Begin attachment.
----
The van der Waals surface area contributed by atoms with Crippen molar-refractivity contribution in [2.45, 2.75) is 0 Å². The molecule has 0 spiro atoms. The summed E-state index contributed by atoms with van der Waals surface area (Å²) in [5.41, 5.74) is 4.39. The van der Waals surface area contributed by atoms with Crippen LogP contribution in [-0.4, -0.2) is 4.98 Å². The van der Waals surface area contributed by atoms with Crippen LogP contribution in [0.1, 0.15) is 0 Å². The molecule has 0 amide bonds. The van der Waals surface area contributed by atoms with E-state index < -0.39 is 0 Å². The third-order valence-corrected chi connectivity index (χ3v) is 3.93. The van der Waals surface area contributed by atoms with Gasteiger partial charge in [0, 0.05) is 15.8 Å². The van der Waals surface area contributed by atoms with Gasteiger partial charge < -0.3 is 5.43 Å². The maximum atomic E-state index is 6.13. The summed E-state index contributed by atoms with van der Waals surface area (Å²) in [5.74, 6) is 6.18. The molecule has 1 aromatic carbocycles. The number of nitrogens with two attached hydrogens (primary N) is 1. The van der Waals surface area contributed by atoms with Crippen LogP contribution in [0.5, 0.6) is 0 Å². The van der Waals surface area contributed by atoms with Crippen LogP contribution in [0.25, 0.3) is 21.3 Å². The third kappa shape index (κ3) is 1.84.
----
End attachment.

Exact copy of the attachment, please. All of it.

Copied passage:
The van der Waals surface area contributed by atoms with Crippen molar-refractivity contribution in [2.45, 2.75) is 0 Å². The molecule has 0 spiro atoms. The summed E-state index contributed by atoms with van der Waals surface area (Å²) in [5.41, 5.74) is 4.39. The van der Waals surface area contributed by atoms with Crippen LogP contribution in [-0.4, -0.2) is 4.98 Å². The van der Waals surface area contributed by atoms with Crippen LogP contribution in [0.1, 0.15) is 0 Å². The molecule has 0 amide bonds. The van der Waals surface area contributed by atoms with E-state index < -0.39 is 0 Å². The third-order valence-corrected chi connectivity index (χ3v) is 3.93. The van der Waals surface area contributed by atoms with Gasteiger partial charge in [0, 0.05) is 15.8 Å². The van der Waals surface area contributed by atoms with Gasteiger partial charge < -0.3 is 5.43 Å². The maximum atomic E-state index is 6.13. The summed E-state index contributed by atoms with van der Waals surface area (Å²) in [5.74, 6) is 6.18. The molecule has 1 aromatic carbocycles. The number of nitrogens with two attached hydrogens (primary N) is 1. The van der Waals surface area contributed by atoms with Crippen LogP contribution in [0.5, 0.6) is 0 Å². The van der Waals surface area contributed by atoms with Crippen LogP contribution in [0.25, 0.3) is 21.3 Å². The third kappa shape index (κ3) is 1.84.